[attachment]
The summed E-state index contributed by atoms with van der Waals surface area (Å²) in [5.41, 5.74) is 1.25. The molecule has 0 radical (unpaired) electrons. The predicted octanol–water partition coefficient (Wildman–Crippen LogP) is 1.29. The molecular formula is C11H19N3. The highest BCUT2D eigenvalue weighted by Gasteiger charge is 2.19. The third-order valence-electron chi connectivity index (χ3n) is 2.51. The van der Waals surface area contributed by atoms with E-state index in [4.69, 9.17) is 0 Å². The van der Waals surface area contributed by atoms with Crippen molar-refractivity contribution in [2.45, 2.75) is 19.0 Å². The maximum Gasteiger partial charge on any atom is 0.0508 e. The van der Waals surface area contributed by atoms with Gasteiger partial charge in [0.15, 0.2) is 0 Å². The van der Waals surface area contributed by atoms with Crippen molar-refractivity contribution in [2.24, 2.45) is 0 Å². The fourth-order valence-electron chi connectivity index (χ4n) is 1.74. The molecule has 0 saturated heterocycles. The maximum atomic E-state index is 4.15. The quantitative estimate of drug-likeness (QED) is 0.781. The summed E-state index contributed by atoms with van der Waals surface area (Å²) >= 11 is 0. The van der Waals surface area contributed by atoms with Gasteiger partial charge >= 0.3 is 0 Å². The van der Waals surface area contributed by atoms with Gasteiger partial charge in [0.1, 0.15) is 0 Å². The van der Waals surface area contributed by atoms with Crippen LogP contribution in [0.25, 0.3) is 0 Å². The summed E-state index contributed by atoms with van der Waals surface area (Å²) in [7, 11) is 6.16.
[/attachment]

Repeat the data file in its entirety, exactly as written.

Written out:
The summed E-state index contributed by atoms with van der Waals surface area (Å²) in [5.41, 5.74) is 1.25. The molecule has 0 radical (unpaired) electrons. The predicted octanol–water partition coefficient (Wildman–Crippen LogP) is 1.29. The molecular formula is C11H19N3. The highest BCUT2D eigenvalue weighted by Gasteiger charge is 2.19. The third-order valence-electron chi connectivity index (χ3n) is 2.51. The van der Waals surface area contributed by atoms with E-state index in [4.69, 9.17) is 0 Å². The van der Waals surface area contributed by atoms with Crippen molar-refractivity contribution in [2.45, 2.75) is 19.0 Å². The maximum Gasteiger partial charge on any atom is 0.0508 e. The van der Waals surface area contributed by atoms with Gasteiger partial charge in [0.15, 0.2) is 0 Å². The van der Waals surface area contributed by atoms with Crippen molar-refractivity contribution in [2.24, 2.45) is 0 Å². The fourth-order valence-electron chi connectivity index (χ4n) is 1.74. The molecule has 0 saturated heterocycles. The maximum atomic E-state index is 4.15. The quantitative estimate of drug-likeness (QED) is 0.781. The summed E-state index contributed by atoms with van der Waals surface area (Å²) >= 11 is 0. The van der Waals surface area contributed by atoms with Gasteiger partial charge >= 0.3 is 0 Å². The van der Waals surface area contributed by atoms with Gasteiger partial charge in [0.1, 0.15) is 0 Å². The van der Waals surface area contributed by atoms with Crippen LogP contribution in [0.25, 0.3) is 0 Å². The summed E-state index contributed by atoms with van der Waals surface area (Å²) in [7, 11) is 6.16.